The FTSE 100 has opened higher again this morning as shares in banks rose yesterday following the US announcement of its toxic asset plan.
The US Treasury announced yesterday that the toxic asset plan will soon begin, and could total $1trillion over time, buying up bad assets and potentially easing the global credit flow.
The announcement follows the UK's quantitative easing scheme, which could buy up to £150billion worth of assets, with fresh funds.
As a result of the US package, shares
in UK banks increased yesterday, and Barclays, Lloyds Banking Group and RBS
helped to push the FTSE
100 closer to the 4,000 mark.
Commenting yesterday, Joshua Raymond, market strategist at City Index said: "Barclays
, RBS and Lloyds
are all higher today as the US plans to cleanse $1trillion of toxic assets from bank balance sheets."
He added: "Investors have responded positively to US plans to cleanse toxic assets from bank balance sheets and it has added a second wave to market gains seen over the last few weeks."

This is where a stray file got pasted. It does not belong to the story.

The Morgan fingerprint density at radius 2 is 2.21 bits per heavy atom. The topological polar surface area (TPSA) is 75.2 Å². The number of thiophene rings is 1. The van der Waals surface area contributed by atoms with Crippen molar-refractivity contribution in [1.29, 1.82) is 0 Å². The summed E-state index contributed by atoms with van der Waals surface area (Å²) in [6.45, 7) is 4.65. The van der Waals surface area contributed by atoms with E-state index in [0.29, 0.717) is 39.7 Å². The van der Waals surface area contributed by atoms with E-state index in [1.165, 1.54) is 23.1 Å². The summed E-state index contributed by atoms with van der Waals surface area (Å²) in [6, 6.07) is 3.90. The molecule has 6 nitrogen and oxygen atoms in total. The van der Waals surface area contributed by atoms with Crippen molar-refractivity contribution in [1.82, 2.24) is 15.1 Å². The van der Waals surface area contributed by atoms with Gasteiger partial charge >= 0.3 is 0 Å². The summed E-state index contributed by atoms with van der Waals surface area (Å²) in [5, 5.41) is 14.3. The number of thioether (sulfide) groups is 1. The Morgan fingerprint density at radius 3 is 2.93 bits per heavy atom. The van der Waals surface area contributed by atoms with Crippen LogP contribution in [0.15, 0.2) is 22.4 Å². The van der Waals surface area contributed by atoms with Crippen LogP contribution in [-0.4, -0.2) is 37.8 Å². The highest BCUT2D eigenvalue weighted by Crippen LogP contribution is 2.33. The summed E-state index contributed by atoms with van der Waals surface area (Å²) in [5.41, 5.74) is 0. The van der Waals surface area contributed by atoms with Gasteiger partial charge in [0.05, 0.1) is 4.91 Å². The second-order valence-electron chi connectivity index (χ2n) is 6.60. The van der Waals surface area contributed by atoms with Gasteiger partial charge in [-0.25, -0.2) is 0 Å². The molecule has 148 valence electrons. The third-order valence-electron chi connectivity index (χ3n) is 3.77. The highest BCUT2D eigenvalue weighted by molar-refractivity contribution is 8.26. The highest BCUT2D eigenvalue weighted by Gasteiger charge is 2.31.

However, the scheme's success is still a long way off, says Brian Bethune, economist at Global Insight, "We would not expect transactions under the loan program until perhaps late in the second quarter. And it could be late in the third quarter before the legacy securities program starts to see transactions.
"Overall, however, one ray of light to the resolution of the financial crisis is better than no ray at all, and markets gave this next phase of the program a relatively enthusiastic endorsement," he said.
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